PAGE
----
Visiting Matriz Square, Montevideo, Uruguay: lushly herbaceous, heavy with historical presence
An early Constitution; and the assassination of a President
Known either as Matriz Square (Spanish: Plaza Matriz ) or Constitution Square (Spanish: Plaza Constitución ), this public area in the Old City (Spanish: Ciudad Vieja ) of Montevideo, Uruguay, is heavy with historical allusion.
But first some features. Thickly planted with mature trees — including various sturdy plane (Spanish: plátano ) trees — it lies adjacent to the Metropolitan Cathedral (Spanish: Catedral Metropolitano ), sometimes referred to as the Matriz Church (Spanish: Iglesia Matriz ) — hence the association between the names of the Church and the Square respectively.
In the Square stands an ornamental fountain, dating from 1871, by Italian architect Juan Ferrari. The building of this three-tier fountain coincided with the inauguration of fresh water supplies to the city.
The Square also has historical plaques with old photographs of past views of it.
Matriz Square has witnessed a number of historic events and periods in Uruguay's history. Another building facing the Square is the Cabildo, which was the seat of Spanish Colonial administration. In 1812, when Spain's capital, Madrid, was under French occupation, it was here that a remarkable event occurred: a Constitution for the Spanish people — situated in whatever Continent — was promulgated. This event stands at the origin of one of the Square's names: Constitution Square (1).
On August 25, 1897 the vicinity of the Square witnessed a seminal and unique event in Uruguayan history: the assassination of a President of Uruguay. After leaving a service at the Matriz Church, President Juan Idiarte Borda (b. 1844) was shot to death by Avelino Arredondo, who was later convicted of the crime (2). While Uruguay has seen a number of technically unconstitutional changes of government in its approaching 200 years of independence, there has not been any other instance of a sitting President being assassinated.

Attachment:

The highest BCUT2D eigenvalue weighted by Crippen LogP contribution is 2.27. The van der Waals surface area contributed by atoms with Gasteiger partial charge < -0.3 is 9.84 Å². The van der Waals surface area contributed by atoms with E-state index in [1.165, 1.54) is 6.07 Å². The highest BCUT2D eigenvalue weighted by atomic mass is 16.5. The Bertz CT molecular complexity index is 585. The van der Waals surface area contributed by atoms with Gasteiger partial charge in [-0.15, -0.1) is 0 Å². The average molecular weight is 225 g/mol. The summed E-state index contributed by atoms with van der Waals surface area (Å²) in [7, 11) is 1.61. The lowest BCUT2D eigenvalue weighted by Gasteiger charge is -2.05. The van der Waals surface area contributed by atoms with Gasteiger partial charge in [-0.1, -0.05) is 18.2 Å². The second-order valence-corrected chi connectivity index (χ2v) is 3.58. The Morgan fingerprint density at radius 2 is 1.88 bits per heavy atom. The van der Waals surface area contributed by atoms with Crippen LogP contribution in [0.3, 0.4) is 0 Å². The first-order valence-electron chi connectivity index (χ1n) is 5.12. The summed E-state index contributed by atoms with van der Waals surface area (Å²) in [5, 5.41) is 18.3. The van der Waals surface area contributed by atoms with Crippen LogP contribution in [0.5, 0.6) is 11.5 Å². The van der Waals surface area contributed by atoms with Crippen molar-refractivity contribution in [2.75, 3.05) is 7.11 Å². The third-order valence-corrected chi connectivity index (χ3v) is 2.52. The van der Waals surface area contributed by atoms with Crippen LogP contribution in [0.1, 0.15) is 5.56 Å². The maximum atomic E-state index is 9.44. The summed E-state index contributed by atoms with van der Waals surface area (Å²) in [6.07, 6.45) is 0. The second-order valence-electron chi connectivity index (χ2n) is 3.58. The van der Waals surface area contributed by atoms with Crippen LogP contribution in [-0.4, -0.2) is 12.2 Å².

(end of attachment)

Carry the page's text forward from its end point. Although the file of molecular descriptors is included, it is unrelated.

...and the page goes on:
September 18, 2012
(1) The actual Constitution of the Oriental Republic of Uruguay (Spanish: República Oriental del Uruguay ) dates from 1830; the Obelisk of Montevideo is the monument which officially commemorates the country's Constitution as an independent nation.
(2) Events surrounding this crime are still somewhat shrouded in mystery. Arredondo was a known supporter of José Batlle y Ordoñez (1856-1929), who later served terms as President, although Mr. Batlle himself avoided incrimination with the event. After serving only a relatively few years in jail, Arredondo was released. Argentinian writer Jorge Luis Borges wrote variously about events surrounding Uruguay's intermittent Civil War, ending at the Battle of Masoller in 1904 and about the actions of Arredondo. (He also notably described history as what people wish to remember and forget.) Interestingly, President Borda's residence, the Castillo Borda in Montevideo, has been restored in recent years.
Also worth seeing
Among Montevideo 's numerous visitor attractions are: the Salvo Palace; the Independence Building facing Plaza Independencia; the Gateway to the Citadel (Spanish: Ciudadela ); the Artigas Mausoleum; the Legislative Palace; the main building of the University of the Republic (UdelaR); the Obelisk; the Cerro Fortresss; and many others.
How to get there: LanChile flies to Montevideo , Uruguay from North American destinations including New York and Toronto . The Uruguayan airline PLUNA, which codeshares with VARIG, flies to a number of Latin American regional destinations. Car rental is available at Montevideo Carrasco International airport. Please note that some facilities may be withdrawn, without notice. For up to date information, please check with the airline or your travel agent.
MJFenn is an independent travel writer based in Ontario, Canada.
Other of my hubpages may also be of interest
- Visiting Montevideo, Uruguay and its Metropolitan Cathedral: Neo-Classical building commenced in 179
- Visiting the Gateway of the Citadel, Montevideo, Uruguay: recalling the Colonial-to-Independence-Era
- Visiting the Artigas Mausoleum, Montevideo, Uruguay: complex remembrance of a once exiled leader
- Visiting San Carlos, Uruguay: distinguished ecclesiastical architecture and echoes of the Colonial e
- Visiting the Obelisk, and July 9 Avenue, Buenos Aires, Argentina: monumental landmark dating from 19
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